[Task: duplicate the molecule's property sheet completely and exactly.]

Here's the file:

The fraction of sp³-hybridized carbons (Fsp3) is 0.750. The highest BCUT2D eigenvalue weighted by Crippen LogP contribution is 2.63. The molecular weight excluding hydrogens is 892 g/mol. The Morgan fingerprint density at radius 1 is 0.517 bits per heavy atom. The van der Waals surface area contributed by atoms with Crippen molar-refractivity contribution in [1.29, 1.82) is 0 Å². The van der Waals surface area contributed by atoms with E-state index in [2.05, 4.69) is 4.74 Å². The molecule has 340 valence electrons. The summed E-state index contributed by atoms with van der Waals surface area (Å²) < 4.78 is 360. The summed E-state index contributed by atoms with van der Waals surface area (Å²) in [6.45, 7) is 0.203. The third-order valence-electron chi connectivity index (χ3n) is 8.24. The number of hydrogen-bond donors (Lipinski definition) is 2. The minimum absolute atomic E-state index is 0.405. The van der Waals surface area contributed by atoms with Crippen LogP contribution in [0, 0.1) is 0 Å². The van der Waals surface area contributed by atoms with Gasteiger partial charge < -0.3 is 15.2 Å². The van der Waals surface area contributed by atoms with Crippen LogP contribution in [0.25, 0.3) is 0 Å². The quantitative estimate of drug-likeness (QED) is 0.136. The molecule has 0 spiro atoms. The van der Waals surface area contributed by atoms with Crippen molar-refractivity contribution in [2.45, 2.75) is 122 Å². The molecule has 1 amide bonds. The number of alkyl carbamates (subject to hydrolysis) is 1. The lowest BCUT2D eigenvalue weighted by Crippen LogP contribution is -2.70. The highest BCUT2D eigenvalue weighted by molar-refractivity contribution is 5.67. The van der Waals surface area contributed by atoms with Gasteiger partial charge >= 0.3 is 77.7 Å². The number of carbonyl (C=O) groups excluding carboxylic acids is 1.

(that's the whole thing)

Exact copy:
The fraction of sp³-hybridized carbons (Fsp3) is 0.750. The highest BCUT2D eigenvalue weighted by Crippen LogP contribution is 2.63. The molecular weight excluding hydrogens is 892 g/mol. The Morgan fingerprint density at radius 1 is 0.517 bits per heavy atom. The van der Waals surface area contributed by atoms with Crippen molar-refractivity contribution in [1.29, 1.82) is 0 Å². The van der Waals surface area contributed by atoms with E-state index in [2.05, 4.69) is 4.74 Å². The molecule has 340 valence electrons. The summed E-state index contributed by atoms with van der Waals surface area (Å²) < 4.78 is 360. The summed E-state index contributed by atoms with van der Waals surface area (Å²) in [6.45, 7) is 0.203. The third-order valence-electron chi connectivity index (χ3n) is 8.24. The number of hydrogen-bond donors (Lipinski definition) is 2. The minimum absolute atomic E-state index is 0.405. The van der Waals surface area contributed by atoms with Crippen LogP contribution in [0, 0.1) is 0 Å². The van der Waals surface area contributed by atoms with Gasteiger partial charge < -0.3 is 15.2 Å². The van der Waals surface area contributed by atoms with Crippen LogP contribution in [0.25, 0.3) is 0 Å². The quantitative estimate of drug-likeness (QED) is 0.136. The molecule has 0 spiro atoms. The van der Waals surface area contributed by atoms with Crippen molar-refractivity contribution in [2.45, 2.75) is 122 Å². The molecule has 1 amide bonds. The number of alkyl carbamates (subject to hydrolysis) is 1. The lowest BCUT2D eigenvalue weighted by Crippen LogP contribution is -2.70. The highest BCUT2D eigenvalue weighted by molar-refractivity contribution is 5.67. The van der Waals surface area contributed by atoms with Gasteiger partial charge >= 0.3 is 77.7 Å². The number of carbonyl (C=O) groups excluding carboxylic acids is 1.